Emir - en.LinkFang.org

Emir


An emir (/əˈmɪər, ˈmɪər, ˈmɪər/; Arabic: أميرʾamīr [ʔaˈmiːr]), sometimes transliterated amir, amier, or ameer, can refer to a king or an aristocratic or noble and military title of high office used in a variety of places in the Arab countries, West Africa, Afghanistan and in the Indian subcontinent. The term has been widely used to denote a "commander", "general", or "leader" i.e. Amir al-Mu'min. The feminine form is emira (أميرة ʾamīrah). When translated as "prince", the word "emirate" is analogous to a sovereign principality. In contemporary usage, the term indicates to some Muslim head of states of Emirates or leaders of Islamic organisations.

Contents

Origins


Amir, meaning "lord" or "commander-in-chief", is derived from the Arabic root a-m-r, "command". Originally simply meaning "commander”, it came to be used as a title of leaders, governors, or rulers of smaller states. In modern Arabic the word is analogous to the title “Prince". The word entered English in 1593, from the French émir.[1] It was one of the titles or names of the Islamic prophet Muhammad.[citation needed]

Princely, ministerial and noble titles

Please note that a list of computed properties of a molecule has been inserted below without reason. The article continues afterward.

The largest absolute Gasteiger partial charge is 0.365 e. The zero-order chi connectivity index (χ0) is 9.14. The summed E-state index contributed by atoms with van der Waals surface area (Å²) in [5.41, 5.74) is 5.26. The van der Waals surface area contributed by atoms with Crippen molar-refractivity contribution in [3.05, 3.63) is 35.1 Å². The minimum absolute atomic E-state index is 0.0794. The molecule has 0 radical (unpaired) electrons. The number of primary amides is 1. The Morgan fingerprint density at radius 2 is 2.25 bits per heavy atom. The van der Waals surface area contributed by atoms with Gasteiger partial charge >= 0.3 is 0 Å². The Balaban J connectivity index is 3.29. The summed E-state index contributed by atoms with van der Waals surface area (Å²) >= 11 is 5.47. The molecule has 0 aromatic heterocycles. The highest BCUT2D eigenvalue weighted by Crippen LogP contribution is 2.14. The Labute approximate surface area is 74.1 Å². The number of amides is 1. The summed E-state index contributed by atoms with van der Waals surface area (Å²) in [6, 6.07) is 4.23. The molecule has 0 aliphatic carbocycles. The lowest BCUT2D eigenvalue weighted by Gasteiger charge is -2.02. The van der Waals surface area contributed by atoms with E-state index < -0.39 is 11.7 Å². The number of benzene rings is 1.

Military ranks and titles


From the start, emir has been a military title. In the 9th century the term was used to denote a ruler of a state i.e. Italy's Emirate of Sicily.

In certain decimally-organized Muslim armies, Amir was an officer rank. For example, in Mughal India, the Amirs commanded 1000 horsemen (divided into ten units, each under a sipah salar), ten of them under one malik. In the imperial army of Qajar Persia:

The following posts referred to "amir" under medieval Muslim states include:

In the former Kingdom of Afghanistan, Amir-i-Kabir was a title meaning "great prince" or "great commander".

Muhammad Amin Bughra, Nur Ahmad Jan Bughra, and Abdullah Bughra declared themselves emirs of the First East Turkestan Republic.

Other uses


See also


Specific emirates of note

Notes


  1. ^ Harper, Douglas. "amir (n.)" . Online Etymology Dictionary. Retrieved 29 June 2017.
  2. ^ "Emir of Kuwait wraps up Gulf mediation visits - Qatar News - Al Jazeera" . www.aljazeera.com.
  3. ^ "Archived copy" . Archived from the original on 2018-01-15. Retrieved 2018-01-15.CS1 maint: archived copy as title (link)
  4. ^ Brown, Holly; Hellewell, Matthew; Westbourne, Jessica; Farrow, James. A Life and Times of the Fotherington Family - First Edition . Lulu.com. ISBN 9781326732967 – via Google Books.[self-published source]
  5. ^ Amos, Deborah (1991). "Sheikh to Chic" . Mother Jones. p. 28. Retrieved 12 July 2016.
  6. ^ "Saudi Arabia: HRH or HH? - American Bedu" . 7 August 2016. Archived from the original on 7 August 2016.
  7. ^ "Family Tree" . www.datarabia.com. Retrieved 7 December 2016.









Categories: Emirs | Arab military ranks | Arabic words and phrases in Sharia | Court titles | Executive ministers | Gubernatorial titles | Heads of state | Islamic honorifics | Military ranks | Noble titles | Ottoman titles | Religious leadership roles | Royal titles | Titles in Afghanistan | Titles in Iran | Titles in Pakistan | Titles of national or ethnic leadership




Information as of: 13.06.2020 06:45:00 CEST

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